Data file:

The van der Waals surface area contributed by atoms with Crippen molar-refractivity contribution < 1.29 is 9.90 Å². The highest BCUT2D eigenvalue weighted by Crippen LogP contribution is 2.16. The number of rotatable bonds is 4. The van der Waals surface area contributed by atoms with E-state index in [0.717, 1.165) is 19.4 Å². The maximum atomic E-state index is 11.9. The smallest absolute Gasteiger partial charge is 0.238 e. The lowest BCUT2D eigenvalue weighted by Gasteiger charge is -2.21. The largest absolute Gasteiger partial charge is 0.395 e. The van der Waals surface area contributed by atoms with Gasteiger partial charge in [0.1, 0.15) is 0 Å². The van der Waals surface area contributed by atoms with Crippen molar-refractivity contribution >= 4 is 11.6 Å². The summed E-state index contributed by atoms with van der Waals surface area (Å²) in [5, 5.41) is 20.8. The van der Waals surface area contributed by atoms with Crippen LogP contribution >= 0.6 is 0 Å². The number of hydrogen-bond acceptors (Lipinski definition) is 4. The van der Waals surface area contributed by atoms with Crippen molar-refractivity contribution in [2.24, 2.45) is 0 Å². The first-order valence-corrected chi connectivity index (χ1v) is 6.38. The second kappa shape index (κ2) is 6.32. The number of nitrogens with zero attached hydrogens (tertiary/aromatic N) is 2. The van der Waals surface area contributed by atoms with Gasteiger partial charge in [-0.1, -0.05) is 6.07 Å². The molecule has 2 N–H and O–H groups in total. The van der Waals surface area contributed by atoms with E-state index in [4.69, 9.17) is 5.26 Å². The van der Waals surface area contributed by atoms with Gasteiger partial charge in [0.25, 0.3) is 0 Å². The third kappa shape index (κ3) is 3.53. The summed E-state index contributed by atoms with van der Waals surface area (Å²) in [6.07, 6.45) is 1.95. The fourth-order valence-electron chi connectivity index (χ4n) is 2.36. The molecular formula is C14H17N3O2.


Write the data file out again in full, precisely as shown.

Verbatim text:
The van der Waals surface area contributed by atoms with Crippen molar-refractivity contribution < 1.29 is 9.90 Å². The highest BCUT2D eigenvalue weighted by Crippen LogP contribution is 2.16. The number of rotatable bonds is 4. The van der Waals surface area contributed by atoms with E-state index in [0.717, 1.165) is 19.4 Å². The maximum atomic E-state index is 11.9. The smallest absolute Gasteiger partial charge is 0.238 e. The lowest BCUT2D eigenvalue weighted by Gasteiger charge is -2.21. The largest absolute Gasteiger partial charge is 0.395 e. The van der Waals surface area contributed by atoms with Gasteiger partial charge in [0.1, 0.15) is 0 Å². The van der Waals surface area contributed by atoms with Crippen molar-refractivity contribution >= 4 is 11.6 Å². The summed E-state index contributed by atoms with van der Waals surface area (Å²) in [5, 5.41) is 20.8. The van der Waals surface area contributed by atoms with Crippen LogP contribution >= 0.6 is 0 Å². The number of hydrogen-bond acceptors (Lipinski definition) is 4. The van der Waals surface area contributed by atoms with Crippen molar-refractivity contribution in [2.24, 2.45) is 0 Å². The first-order valence-corrected chi connectivity index (χ1v) is 6.38. The second kappa shape index (κ2) is 6.32. The number of nitrogens with zero attached hydrogens (tertiary/aromatic N) is 2. The van der Waals surface area contributed by atoms with Gasteiger partial charge in [-0.1, -0.05) is 6.07 Å². The molecule has 2 N–H and O–H groups in total. The van der Waals surface area contributed by atoms with E-state index in [4.69, 9.17) is 5.26 Å². The van der Waals surface area contributed by atoms with Gasteiger partial charge in [0.25, 0.3) is 0 Å². The third kappa shape index (κ3) is 3.53. The summed E-state index contributed by atoms with van der Waals surface area (Å²) in [6.07, 6.45) is 1.95. The fourth-order valence-electron chi connectivity index (χ4n) is 2.36. The molecular formula is C14H17N3O2.